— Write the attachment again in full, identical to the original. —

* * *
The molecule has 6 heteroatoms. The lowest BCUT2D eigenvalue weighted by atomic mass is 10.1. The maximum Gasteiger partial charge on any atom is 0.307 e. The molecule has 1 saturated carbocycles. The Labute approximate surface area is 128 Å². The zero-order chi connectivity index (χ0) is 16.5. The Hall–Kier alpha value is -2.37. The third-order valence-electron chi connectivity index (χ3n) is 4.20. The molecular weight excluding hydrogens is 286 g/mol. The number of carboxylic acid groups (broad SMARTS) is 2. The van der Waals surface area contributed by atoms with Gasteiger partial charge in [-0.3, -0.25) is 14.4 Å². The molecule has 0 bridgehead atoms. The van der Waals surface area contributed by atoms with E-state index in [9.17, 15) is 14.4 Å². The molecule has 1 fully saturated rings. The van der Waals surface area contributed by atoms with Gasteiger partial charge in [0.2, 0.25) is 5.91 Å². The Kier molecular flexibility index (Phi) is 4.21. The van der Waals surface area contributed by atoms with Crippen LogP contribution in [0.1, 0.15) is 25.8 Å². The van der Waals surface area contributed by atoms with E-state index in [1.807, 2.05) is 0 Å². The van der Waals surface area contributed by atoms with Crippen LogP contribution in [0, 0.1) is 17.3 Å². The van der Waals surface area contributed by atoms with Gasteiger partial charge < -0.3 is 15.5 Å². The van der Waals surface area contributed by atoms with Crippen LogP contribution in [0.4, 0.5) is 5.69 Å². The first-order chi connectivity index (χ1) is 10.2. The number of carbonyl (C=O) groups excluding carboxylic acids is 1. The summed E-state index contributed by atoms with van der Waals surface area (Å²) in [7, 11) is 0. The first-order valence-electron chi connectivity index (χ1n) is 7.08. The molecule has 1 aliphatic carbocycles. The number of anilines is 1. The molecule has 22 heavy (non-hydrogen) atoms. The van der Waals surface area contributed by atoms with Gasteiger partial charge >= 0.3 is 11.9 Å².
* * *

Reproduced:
The molecule has 6 heteroatoms. The lowest BCUT2D eigenvalue weighted by atomic mass is 10.1. The maximum Gasteiger partial charge on any atom is 0.307 e. The molecule has 1 saturated carbocycles. The Labute approximate surface area is 128 Å². The zero-order chi connectivity index (χ0) is 16.5. The Hall–Kier alpha value is -2.37. The third-order valence-electron chi connectivity index (χ3n) is 4.20. The molecular weight excluding hydrogens is 286 g/mol. The number of carboxylic acid groups (broad SMARTS) is 2. The van der Waals surface area contributed by atoms with Gasteiger partial charge in [-0.3, -0.25) is 14.4 Å². The molecule has 0 bridgehead atoms. The van der Waals surface area contributed by atoms with E-state index in [9.17, 15) is 14.4 Å². The molecule has 1 fully saturated rings. The van der Waals surface area contributed by atoms with Gasteiger partial charge in [0.2, 0.25) is 5.91 Å². The Kier molecular flexibility index (Phi) is 4.21. The van der Waals surface area contributed by atoms with Crippen LogP contribution in [0.1, 0.15) is 25.8 Å². The van der Waals surface area contributed by atoms with E-state index in [1.807, 2.05) is 0 Å². The van der Waals surface area contributed by atoms with Crippen LogP contribution in [0, 0.1) is 17.3 Å². The van der Waals surface area contributed by atoms with Gasteiger partial charge < -0.3 is 15.5 Å². The van der Waals surface area contributed by atoms with Crippen LogP contribution in [0.4, 0.5) is 5.69 Å². The first-order chi connectivity index (χ1) is 10.2. The number of carbonyl (C=O) groups excluding carboxylic acids is 1. The summed E-state index contributed by atoms with van der Waals surface area (Å²) in [7, 11) is 0. The first-order valence-electron chi connectivity index (χ1n) is 7.08. The molecule has 1 aliphatic carbocycles. The number of anilines is 1. The molecule has 22 heavy (non-hydrogen) atoms. The van der Waals surface area contributed by atoms with Gasteiger partial charge >= 0.3 is 11.9 Å².